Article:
First Direct wins battle of the banks – but how good is it really?

Written by Lisa Stanley Mann on 24th February 2016

Plus ca change in the latest battle of the banks. We stick with the big guys, but if we do move, it’s for better customer service.

Proving this point, First Direct has just won the British Bank Awards by Smart Money People, taking top place in five of eight possible awards in the customer satisfaction league tables.  And the big four, which together have an 85 per cent market share, sit at the bottom of the list, with RBS in last place. Nationwide Building Society takes second place and new entrant Tesco Bank is in third.

Overall, the results show customer satisfaction levels have increased from 76% to 82% over the past 12 months. Great – banks are getting it right more often than not.

The ethical cascade

In an area bereft of true competition, First Direct owes much of its hard-won reputation to good customer service. This should be a basic requirement of all banks.

Values cascade

But we’d like to see banks go further and demonstrate their values not just in customer-facing ways, but by offering evidence of values right through their businesses. This might start with good service, develop into transparency and end with Environmental and Social Governance working right the way through investment banking decisions, so that we all know our banks are not just good to us, but good to other people (workers and communities) and the planet too.

Because sometimes good customer service can hide a multitude of sins going on behind the scenes.

Skeletons in the closet

First Direct and M&S Bank, for example, are both ultimately owned by HSBC, a bank castigated just this week for unethical goings behind its doors, such as financial crime.

There are other skeletons in its closet. According to Bank Track, it invests in a good chunk of less ‘environmentally satisfactory’ companies, such as BHP Billiton mining, Anglo American, Shell and Coal India, to name a few.

Again according to Bank Track, some of the less-publicised sectors HSBC has invested in include activities such as Great Barrier Reef coal and gas exports, patents on chimpanzees and other animals, mountain top coal mining, and Canadian tar sands. Meanwhile HSBC has recently been hauled over the coals for the extent to which it has allegedly helped clients avoid tax.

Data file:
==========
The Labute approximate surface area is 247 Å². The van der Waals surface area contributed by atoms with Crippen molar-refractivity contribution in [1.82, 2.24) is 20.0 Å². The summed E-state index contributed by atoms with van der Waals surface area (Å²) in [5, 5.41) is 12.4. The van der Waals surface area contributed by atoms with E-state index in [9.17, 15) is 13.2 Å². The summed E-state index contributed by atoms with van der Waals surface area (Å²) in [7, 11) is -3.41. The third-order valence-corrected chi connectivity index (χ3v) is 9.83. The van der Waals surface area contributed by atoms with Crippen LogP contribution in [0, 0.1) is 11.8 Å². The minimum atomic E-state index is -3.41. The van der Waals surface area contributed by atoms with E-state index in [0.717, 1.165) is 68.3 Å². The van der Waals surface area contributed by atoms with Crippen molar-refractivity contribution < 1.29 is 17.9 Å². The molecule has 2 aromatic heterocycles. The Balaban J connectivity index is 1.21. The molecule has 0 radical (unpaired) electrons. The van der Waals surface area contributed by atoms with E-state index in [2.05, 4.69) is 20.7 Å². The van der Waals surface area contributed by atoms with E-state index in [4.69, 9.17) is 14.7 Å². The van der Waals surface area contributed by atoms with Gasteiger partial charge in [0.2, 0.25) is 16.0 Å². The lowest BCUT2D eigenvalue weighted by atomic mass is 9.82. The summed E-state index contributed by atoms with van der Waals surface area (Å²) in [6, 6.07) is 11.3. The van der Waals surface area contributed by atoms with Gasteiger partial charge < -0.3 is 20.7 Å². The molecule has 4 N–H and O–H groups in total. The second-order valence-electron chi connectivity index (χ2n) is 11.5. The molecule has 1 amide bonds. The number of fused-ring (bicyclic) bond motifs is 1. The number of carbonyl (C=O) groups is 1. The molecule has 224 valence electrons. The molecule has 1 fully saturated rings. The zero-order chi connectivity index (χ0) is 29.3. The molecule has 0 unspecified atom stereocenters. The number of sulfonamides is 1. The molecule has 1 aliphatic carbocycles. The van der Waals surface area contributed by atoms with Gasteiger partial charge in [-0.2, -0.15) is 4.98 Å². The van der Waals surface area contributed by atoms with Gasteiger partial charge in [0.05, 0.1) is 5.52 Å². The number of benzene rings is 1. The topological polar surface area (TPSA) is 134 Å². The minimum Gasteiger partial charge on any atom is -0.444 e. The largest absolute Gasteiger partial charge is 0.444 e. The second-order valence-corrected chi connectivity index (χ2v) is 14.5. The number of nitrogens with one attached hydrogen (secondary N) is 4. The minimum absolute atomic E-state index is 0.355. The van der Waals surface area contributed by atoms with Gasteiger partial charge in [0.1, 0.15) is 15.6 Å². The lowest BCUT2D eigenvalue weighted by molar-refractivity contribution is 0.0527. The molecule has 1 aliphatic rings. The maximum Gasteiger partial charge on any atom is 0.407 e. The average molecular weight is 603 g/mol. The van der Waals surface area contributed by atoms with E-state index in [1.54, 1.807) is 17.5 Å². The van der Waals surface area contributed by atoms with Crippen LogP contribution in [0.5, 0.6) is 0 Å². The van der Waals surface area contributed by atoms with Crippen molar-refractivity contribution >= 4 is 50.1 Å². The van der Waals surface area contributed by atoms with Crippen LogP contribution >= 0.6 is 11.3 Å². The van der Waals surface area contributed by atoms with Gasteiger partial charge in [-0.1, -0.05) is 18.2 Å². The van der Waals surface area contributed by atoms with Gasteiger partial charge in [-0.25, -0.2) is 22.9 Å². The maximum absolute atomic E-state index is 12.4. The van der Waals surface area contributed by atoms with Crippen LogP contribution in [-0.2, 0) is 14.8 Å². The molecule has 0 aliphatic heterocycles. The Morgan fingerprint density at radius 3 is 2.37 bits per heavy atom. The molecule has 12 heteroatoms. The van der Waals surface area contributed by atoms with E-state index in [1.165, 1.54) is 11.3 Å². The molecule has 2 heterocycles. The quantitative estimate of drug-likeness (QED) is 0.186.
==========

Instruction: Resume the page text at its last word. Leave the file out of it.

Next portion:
Food for thought

We are willing to bet that quite a few First Direct customers would be unhappy if they knew, via HSBC, what their money is funding. The problem with banking, unlike other things we do with our money (like spend it), is that it is not transparent. We generally don’t have a clue what the banks do with it. And they like it that way.

It’s time to think about banks in the same way some of us increasingly think about food – by taking account of provenance. Or in the case of banks, a kind of backwards provenance – not where our money comes from, but what it goes to.

We have free range, organic, local food – why not free range, organic banking?

Time for greater expectations?

As Mike Fotis, founder of Smart Money People, puts it: “It’s encouraging to see that customer satisfaction has increased, but the industry shouldn’t rest on its laurels as it’s clear that the public’s expectation of what a good bank looks like is still fairly low.”

British Bank Awards_2016

The findings also reveal people are becoming more discerning when it comes to assessing whether or not they are getting value for money from their financial products. Kerry Richardson of Darlington said of her Co-op Bank Current Account: “I find the benefits attached to the current account I use to be fair and good value. I pay a small monthly fee which provides me with travel insurance, mobile phone and gadget insurance, as well as RAC cover. I will continue to bank with the Co-op and am secure in the knowledge that they’re a fab bunch of people as well as being a fab company to bank with.”

The winners of the eight categories in the Smart Money People survey are listed below:

Best British Bank: First Direct (Runner-up: Nationwide Building Society)
Most Recommended Bank: First Direct (Runner-up: Nationwide Building Society)
Best Current Account Provider: First Direct (Runner-up: Nationwide Building Society)
Best Customer Service: First Direct (Runner-up: Nationwide Building Society)
Best Value for Money: First Direct (Runner-up: Tesco)
Best Mortgage Provider: HSBC (Runner-up: Nationwide Building Society)
Best Business Banking Provider: Barclays (Runner-up: NatWest)
Best Credit Card Provider: Barclaycard (Runner-up: Capital One)

What do you think? Is your bank all style and no substance? Are there other banks such as Triodos and Charity Bank you think should also feature in these ratings? Is it time we opened up a “values” category in awards such as these? Do comment below.

Find a bank with better values every step of the way here.

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